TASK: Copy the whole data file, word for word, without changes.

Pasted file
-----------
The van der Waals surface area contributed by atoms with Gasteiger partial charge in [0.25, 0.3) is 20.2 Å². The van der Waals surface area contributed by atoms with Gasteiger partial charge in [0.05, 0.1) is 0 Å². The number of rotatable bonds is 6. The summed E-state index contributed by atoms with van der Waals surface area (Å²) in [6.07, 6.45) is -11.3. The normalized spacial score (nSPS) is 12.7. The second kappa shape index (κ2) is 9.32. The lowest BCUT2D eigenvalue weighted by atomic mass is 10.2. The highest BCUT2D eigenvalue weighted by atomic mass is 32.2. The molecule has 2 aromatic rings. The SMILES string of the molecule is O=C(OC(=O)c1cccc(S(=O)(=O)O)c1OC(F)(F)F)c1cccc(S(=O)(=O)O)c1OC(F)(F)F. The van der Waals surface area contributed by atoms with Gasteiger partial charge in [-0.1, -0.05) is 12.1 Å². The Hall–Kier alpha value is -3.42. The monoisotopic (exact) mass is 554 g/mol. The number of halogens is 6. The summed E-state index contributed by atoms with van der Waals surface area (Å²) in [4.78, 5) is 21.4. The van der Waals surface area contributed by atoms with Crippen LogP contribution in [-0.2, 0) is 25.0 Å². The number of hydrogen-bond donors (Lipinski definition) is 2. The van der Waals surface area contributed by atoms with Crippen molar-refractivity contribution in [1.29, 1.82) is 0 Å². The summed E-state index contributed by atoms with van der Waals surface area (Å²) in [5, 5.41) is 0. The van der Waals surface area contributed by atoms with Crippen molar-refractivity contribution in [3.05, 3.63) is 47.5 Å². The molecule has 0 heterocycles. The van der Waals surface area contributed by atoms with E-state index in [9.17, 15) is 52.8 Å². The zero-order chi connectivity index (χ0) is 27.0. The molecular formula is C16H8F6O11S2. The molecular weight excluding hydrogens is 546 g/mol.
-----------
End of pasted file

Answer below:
The van der Waals surface area contributed by atoms with Gasteiger partial charge in [0.25, 0.3) is 20.2 Å². The van der Waals surface area contributed by atoms with Gasteiger partial charge in [0.05, 0.1) is 0 Å². The number of rotatable bonds is 6. The summed E-state index contributed by atoms with van der Waals surface area (Å²) in [6.07, 6.45) is -11.3. The normalized spacial score (nSPS) is 12.7. The second kappa shape index (κ2) is 9.32. The lowest BCUT2D eigenvalue weighted by atomic mass is 10.2. The highest BCUT2D eigenvalue weighted by atomic mass is 32.2. The molecule has 2 aromatic rings. The SMILES string of the molecule is O=C(OC(=O)c1cccc(S(=O)(=O)O)c1OC(F)(F)F)c1cccc(S(=O)(=O)O)c1OC(F)(F)F. The van der Waals surface area contributed by atoms with Gasteiger partial charge in [-0.1, -0.05) is 12.1 Å². The Hall–Kier alpha value is -3.42. The monoisotopic (exact) mass is 554 g/mol. The number of halogens is 6. The summed E-state index contributed by atoms with van der Waals surface area (Å²) in [4.78, 5) is 21.4. The van der Waals surface area contributed by atoms with Crippen LogP contribution in [-0.2, 0) is 25.0 Å². The number of hydrogen-bond donors (Lipinski definition) is 2. The van der Waals surface area contributed by atoms with Crippen molar-refractivity contribution in [1.29, 1.82) is 0 Å². The summed E-state index contributed by atoms with van der Waals surface area (Å²) in [5, 5.41) is 0. The van der Waals surface area contributed by atoms with Crippen molar-refractivity contribution in [3.05, 3.63) is 47.5 Å². The molecule has 0 heterocycles. The van der Waals surface area contributed by atoms with E-state index in [9.17, 15) is 52.8 Å². The zero-order chi connectivity index (χ0) is 27.0. The molecular formula is C16H8F6O11S2. The molecular weight excluding hydrogens is 546 g/mol.